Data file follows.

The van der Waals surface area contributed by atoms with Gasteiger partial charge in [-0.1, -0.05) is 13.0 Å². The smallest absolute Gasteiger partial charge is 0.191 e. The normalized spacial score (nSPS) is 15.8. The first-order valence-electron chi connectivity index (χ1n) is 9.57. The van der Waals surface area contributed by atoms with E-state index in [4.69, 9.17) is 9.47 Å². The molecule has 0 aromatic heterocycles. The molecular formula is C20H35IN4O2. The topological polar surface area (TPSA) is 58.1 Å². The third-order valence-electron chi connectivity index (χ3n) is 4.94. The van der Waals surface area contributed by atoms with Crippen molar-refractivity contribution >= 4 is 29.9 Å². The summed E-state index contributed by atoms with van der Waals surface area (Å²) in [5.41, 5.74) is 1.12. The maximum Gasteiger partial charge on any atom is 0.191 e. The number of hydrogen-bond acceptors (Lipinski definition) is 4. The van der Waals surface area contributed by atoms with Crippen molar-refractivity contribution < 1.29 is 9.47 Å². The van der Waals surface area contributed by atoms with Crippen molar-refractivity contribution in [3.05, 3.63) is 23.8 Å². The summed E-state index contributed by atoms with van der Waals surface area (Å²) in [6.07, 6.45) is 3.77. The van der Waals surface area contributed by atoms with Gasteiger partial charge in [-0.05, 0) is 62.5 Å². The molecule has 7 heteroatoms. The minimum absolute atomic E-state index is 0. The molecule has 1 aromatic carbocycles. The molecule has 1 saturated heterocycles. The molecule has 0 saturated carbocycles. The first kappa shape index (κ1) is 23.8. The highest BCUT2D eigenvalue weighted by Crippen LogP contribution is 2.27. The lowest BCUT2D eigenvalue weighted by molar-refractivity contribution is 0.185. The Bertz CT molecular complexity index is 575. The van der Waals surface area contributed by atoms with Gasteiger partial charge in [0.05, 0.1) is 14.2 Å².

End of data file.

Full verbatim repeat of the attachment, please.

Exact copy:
The van der Waals surface area contributed by atoms with Gasteiger partial charge in [-0.1, -0.05) is 13.0 Å². The smallest absolute Gasteiger partial charge is 0.191 e. The normalized spacial score (nSPS) is 15.8. The first-order valence-electron chi connectivity index (χ1n) is 9.57. The van der Waals surface area contributed by atoms with E-state index in [4.69, 9.17) is 9.47 Å². The molecule has 0 aromatic heterocycles. The molecular formula is C20H35IN4O2. The topological polar surface area (TPSA) is 58.1 Å². The third-order valence-electron chi connectivity index (χ3n) is 4.94. The van der Waals surface area contributed by atoms with Crippen molar-refractivity contribution >= 4 is 29.9 Å². The summed E-state index contributed by atoms with van der Waals surface area (Å²) in [5.41, 5.74) is 1.12. The maximum Gasteiger partial charge on any atom is 0.191 e. The number of hydrogen-bond acceptors (Lipinski definition) is 4. The van der Waals surface area contributed by atoms with Crippen molar-refractivity contribution < 1.29 is 9.47 Å². The van der Waals surface area contributed by atoms with Crippen molar-refractivity contribution in [3.05, 3.63) is 23.8 Å². The summed E-state index contributed by atoms with van der Waals surface area (Å²) in [6.07, 6.45) is 3.77. The van der Waals surface area contributed by atoms with Gasteiger partial charge in [-0.05, 0) is 62.5 Å². The molecule has 7 heteroatoms. The minimum absolute atomic E-state index is 0. The molecule has 1 aromatic carbocycles. The molecule has 1 saturated heterocycles. The molecule has 0 saturated carbocycles. The first kappa shape index (κ1) is 23.8. The highest BCUT2D eigenvalue weighted by Crippen LogP contribution is 2.27. The lowest BCUT2D eigenvalue weighted by molar-refractivity contribution is 0.185. The Bertz CT molecular complexity index is 575. The van der Waals surface area contributed by atoms with Gasteiger partial charge in [0.05, 0.1) is 14.2 Å².